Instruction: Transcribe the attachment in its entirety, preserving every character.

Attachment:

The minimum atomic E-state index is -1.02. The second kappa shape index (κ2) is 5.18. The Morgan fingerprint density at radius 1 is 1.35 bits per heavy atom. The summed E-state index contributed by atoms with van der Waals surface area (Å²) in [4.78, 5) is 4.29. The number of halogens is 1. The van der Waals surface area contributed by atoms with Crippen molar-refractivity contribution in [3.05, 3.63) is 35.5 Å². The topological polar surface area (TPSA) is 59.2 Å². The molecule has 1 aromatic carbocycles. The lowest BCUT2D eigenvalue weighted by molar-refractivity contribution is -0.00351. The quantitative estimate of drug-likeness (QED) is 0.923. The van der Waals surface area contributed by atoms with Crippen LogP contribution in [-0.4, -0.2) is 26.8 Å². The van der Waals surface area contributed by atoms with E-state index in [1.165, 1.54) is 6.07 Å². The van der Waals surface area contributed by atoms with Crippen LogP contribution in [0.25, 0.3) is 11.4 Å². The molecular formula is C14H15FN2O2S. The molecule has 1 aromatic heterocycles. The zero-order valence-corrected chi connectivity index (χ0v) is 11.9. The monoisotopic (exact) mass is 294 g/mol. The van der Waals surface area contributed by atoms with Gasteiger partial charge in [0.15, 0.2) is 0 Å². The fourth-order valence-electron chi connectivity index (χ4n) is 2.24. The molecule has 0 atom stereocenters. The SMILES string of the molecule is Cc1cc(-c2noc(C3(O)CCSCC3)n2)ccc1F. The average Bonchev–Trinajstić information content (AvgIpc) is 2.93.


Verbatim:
The minimum atomic E-state index is -1.02. The second kappa shape index (κ2) is 5.18. The Morgan fingerprint density at radius 1 is 1.35 bits per heavy atom. The summed E-state index contributed by atoms with van der Waals surface area (Å²) in [4.78, 5) is 4.29. The number of halogens is 1. The van der Waals surface area contributed by atoms with Crippen molar-refractivity contribution in [3.05, 3.63) is 35.5 Å². The topological polar surface area (TPSA) is 59.2 Å². The molecule has 1 aromatic carbocycles. The lowest BCUT2D eigenvalue weighted by molar-refractivity contribution is -0.00351. The quantitative estimate of drug-likeness (QED) is 0.923. The van der Waals surface area contributed by atoms with Crippen LogP contribution in [-0.4, -0.2) is 26.8 Å². The van der Waals surface area contributed by atoms with E-state index in [1.165, 1.54) is 6.07 Å². The van der Waals surface area contributed by atoms with Crippen LogP contribution in [0.25, 0.3) is 11.4 Å². The molecular formula is C14H15FN2O2S. The molecule has 1 aromatic heterocycles. The zero-order valence-corrected chi connectivity index (χ0v) is 11.9. The monoisotopic (exact) mass is 294 g/mol. The van der Waals surface area contributed by atoms with Gasteiger partial charge in [0.15, 0.2) is 0 Å². The fourth-order valence-electron chi connectivity index (χ4n) is 2.24. The molecule has 0 atom stereocenters. The SMILES string of the molecule is Cc1cc(-c2noc(C3(O)CCSCC3)n2)ccc1F. The average Bonchev–Trinajstić information content (AvgIpc) is 2.93.